notypic markers: cardiac troponin-I for myoyctes and vi- by (Sethu, 2006) approximates the side channel as a series
mentin for non-myocytes. For double staining, the slides of rectangular blocks of increasing widths, with the width of
were blocked with 10% horse serum (Vector Laboratories) each block, wside , given by:
and incubated with the solution containing polyclonal rab-
bit troponin I (Chemicon 1:200) and mouse anti-vimentin wside = (1)
Cy3 conjugated (clone V9, Sigma, 1:100). Subsequently, R − (n − m)
the slides were rinsed in PBS and incubated for 30 min where m is the sieve position, n the total number of sieves, and
at 37◦ C with ﬂuorescein conjugated goat anti-rabbit IgG wmiddle the width of the middle channel. R is a dimensionless
(1:200, Vector laboratories) for TnI visualization as described number deﬁned as X/2Y where X is the volumetric ﬂow rate
(Radisic, 2004) and ﬂuorescein conjugated horse anti-mouse of ﬂuid exiting the device through the middle channel and Y
IgG (1:200) for 30 min at 37◦ C. All antibodies were diluted in the ﬂow rate of ﬂuid coming out of each side channel. This
Biomed Microdevices (2006) 8:231–237 235
Fig. 2 Percentage of cardiomyocytes and cell viability in the reservoir, myocytes. (B) Viability of cell suspension in reservoir, middle and
middle and side channels. (A) Average percentage of cardiomyocytes side channels at the end of separation as determined by Trypan blue
as determined by FACS on cells ﬁxed immediately after separation exclusion. No signiﬁcant difference among the groups (P = 0.22) as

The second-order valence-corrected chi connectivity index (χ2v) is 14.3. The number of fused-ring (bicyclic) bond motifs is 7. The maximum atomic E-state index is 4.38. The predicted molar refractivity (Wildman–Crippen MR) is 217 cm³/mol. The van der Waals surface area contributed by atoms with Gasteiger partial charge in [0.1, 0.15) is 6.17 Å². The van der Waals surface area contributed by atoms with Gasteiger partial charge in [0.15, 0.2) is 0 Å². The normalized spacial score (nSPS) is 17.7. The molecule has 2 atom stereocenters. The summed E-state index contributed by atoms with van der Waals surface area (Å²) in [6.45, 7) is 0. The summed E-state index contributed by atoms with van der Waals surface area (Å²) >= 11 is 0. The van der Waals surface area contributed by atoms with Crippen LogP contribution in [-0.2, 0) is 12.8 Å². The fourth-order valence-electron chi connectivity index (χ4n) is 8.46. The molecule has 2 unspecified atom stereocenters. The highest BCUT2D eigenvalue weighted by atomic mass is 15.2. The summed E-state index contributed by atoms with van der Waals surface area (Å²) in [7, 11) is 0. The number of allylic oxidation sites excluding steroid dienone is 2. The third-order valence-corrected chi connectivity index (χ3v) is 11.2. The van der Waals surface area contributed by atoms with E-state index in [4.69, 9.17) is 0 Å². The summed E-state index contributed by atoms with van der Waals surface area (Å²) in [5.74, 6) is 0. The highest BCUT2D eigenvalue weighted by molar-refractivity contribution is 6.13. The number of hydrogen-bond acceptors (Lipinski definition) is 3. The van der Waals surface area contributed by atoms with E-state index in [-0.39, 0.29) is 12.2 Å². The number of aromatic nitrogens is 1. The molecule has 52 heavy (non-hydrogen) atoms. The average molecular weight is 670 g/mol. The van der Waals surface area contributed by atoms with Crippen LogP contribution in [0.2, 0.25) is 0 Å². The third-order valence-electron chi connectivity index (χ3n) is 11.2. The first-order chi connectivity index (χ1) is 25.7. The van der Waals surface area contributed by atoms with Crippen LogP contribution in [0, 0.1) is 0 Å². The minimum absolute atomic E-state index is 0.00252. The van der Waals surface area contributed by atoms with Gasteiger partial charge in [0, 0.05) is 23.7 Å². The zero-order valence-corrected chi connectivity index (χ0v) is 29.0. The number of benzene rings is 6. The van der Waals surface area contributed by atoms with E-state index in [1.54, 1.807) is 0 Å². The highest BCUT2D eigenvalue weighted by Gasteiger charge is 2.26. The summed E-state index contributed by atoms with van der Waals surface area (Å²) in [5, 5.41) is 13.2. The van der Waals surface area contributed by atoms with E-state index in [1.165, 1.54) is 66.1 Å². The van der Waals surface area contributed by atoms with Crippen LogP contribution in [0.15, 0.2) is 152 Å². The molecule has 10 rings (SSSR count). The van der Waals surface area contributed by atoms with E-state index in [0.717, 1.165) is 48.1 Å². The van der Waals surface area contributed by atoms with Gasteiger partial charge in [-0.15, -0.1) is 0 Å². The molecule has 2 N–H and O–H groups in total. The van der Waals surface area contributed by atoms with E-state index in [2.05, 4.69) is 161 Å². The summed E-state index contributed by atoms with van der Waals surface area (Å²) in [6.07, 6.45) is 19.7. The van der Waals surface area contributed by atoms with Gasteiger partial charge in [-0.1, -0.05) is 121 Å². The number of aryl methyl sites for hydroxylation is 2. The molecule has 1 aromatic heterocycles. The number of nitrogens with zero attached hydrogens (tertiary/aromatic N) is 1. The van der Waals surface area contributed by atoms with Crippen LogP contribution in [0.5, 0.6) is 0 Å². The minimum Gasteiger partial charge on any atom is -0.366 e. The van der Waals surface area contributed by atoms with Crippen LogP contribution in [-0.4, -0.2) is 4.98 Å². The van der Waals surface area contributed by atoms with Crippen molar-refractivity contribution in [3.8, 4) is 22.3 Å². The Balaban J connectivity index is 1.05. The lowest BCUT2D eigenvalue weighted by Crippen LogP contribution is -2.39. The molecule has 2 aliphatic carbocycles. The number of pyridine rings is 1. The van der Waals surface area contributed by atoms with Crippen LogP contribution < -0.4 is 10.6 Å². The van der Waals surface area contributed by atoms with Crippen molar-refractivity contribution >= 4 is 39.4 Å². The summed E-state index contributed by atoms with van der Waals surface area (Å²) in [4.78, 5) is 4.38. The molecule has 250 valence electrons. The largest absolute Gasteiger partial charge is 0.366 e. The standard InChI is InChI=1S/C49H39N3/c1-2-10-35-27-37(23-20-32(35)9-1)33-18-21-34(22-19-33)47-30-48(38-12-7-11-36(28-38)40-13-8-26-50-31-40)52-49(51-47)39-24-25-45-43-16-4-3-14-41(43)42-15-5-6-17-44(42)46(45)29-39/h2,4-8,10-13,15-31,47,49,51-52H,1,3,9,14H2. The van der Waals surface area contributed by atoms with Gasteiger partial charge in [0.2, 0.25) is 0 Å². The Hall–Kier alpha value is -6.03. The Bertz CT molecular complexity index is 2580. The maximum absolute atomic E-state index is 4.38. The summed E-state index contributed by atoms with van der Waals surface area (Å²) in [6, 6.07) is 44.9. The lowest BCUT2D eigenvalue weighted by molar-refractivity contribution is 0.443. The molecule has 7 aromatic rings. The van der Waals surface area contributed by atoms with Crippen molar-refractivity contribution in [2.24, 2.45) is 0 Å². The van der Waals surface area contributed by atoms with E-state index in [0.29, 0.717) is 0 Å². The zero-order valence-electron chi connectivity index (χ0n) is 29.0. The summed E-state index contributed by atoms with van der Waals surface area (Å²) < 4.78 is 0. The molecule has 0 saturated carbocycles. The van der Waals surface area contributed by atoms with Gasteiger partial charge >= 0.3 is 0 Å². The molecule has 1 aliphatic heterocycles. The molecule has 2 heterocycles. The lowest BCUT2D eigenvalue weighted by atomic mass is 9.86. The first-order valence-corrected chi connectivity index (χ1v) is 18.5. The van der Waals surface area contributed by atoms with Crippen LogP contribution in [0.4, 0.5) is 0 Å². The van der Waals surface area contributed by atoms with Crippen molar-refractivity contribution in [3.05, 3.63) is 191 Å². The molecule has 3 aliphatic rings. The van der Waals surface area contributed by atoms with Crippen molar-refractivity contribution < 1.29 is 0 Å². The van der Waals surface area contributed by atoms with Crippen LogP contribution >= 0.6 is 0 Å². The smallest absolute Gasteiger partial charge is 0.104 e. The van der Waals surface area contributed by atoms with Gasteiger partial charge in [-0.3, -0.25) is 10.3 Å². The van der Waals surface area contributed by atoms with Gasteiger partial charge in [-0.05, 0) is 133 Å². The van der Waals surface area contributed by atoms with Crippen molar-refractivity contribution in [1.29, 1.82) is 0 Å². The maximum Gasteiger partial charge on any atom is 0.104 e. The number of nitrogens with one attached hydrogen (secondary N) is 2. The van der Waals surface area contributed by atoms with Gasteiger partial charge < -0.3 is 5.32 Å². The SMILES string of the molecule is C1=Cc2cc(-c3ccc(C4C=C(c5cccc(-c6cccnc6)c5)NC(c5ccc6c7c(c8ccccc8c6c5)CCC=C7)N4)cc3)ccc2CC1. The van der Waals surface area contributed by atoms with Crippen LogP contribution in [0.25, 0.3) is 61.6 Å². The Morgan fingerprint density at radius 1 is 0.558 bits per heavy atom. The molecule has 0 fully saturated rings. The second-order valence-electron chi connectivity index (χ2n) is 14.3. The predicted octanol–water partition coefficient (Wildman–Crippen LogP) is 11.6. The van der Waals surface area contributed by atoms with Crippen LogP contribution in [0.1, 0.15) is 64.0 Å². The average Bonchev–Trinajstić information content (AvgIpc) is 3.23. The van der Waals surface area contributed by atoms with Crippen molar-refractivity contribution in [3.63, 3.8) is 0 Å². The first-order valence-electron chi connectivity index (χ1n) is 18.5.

and stained for cardiac troponin I (avg ±SD) N = 6, middle n = 5 determined by one-way ANOVA on ranks in conjunction with Tukey
side n = 5. Statistics: Tukey test with one way ANOVA, p < 0.05 test
considered signiﬁcant. Side channel is signiﬁcantly enriched for non-
empirical model was tested using ﬁnite element simulations to pass through the sieve. Large cells (over 15 μm) most
by (Sethu, 2006), and was determined to be an improvement likely remained in the device since cell adhesion at the de-
over the linear side channel geometry. vice wall was observed at the end of the separation process
For the present study, multiple devices were run in par- (Fig. 1(D)). Since the large cells are in most cases myocytes
allel (Fig. 1 shows an experiment with eight devices). The or non-viable cells, the cell adhesion was not a problem in
viability of the heart cells was maintained during the 50 min this application which focused on the collection of small non-
separation process (Fig. 2(B)), most likely due to the pres- myocytes in the side channels. Future studies will examine
ence of culture medium ﬂow, that maintained oxygen sup- the enrichment of the larger cell subpopulations, with a dif-
ply, and low shear stress (1 dyn/cm2 along the walls of ferent sieve design and poly (ethylene glycol) to prevent cell
the microsieves) within the microﬂudic device prevented adhesion within the device.
cell damage. When exposed to shear stress cardiac my- Fluorescence activated cell sorting (FACS) conﬁrmed the
ocytes round up and show signs of dedifferentiation (Carrier, enrichment of the side channel output for non-myocytes
2002; Carrier, 2002; Kretzmer and Schugerl, 1991; Smith, (Fig. 2(A)). While the reservoir and middle channel output
1987; Stathopoulos and Hellums, 1985) as documented in contained ∼60% of cardiac myocytes as identiﬁed by cardiac
our previous work involving perfusion of cardiomyocytes Troponin I immunoﬂorescence, only 13% of the cells in the
on porous collagen sponges (Radisic, 2004). Hence main- side channel were troponin I positive.
taining shear stress below 1 dyn/cm2 is critical in the mi- In order to conﬁrm that the cells maintained ability to
croﬂuidic separation of heart cells. All groups (reservoir, attach and function after microﬂuidic fractionation, we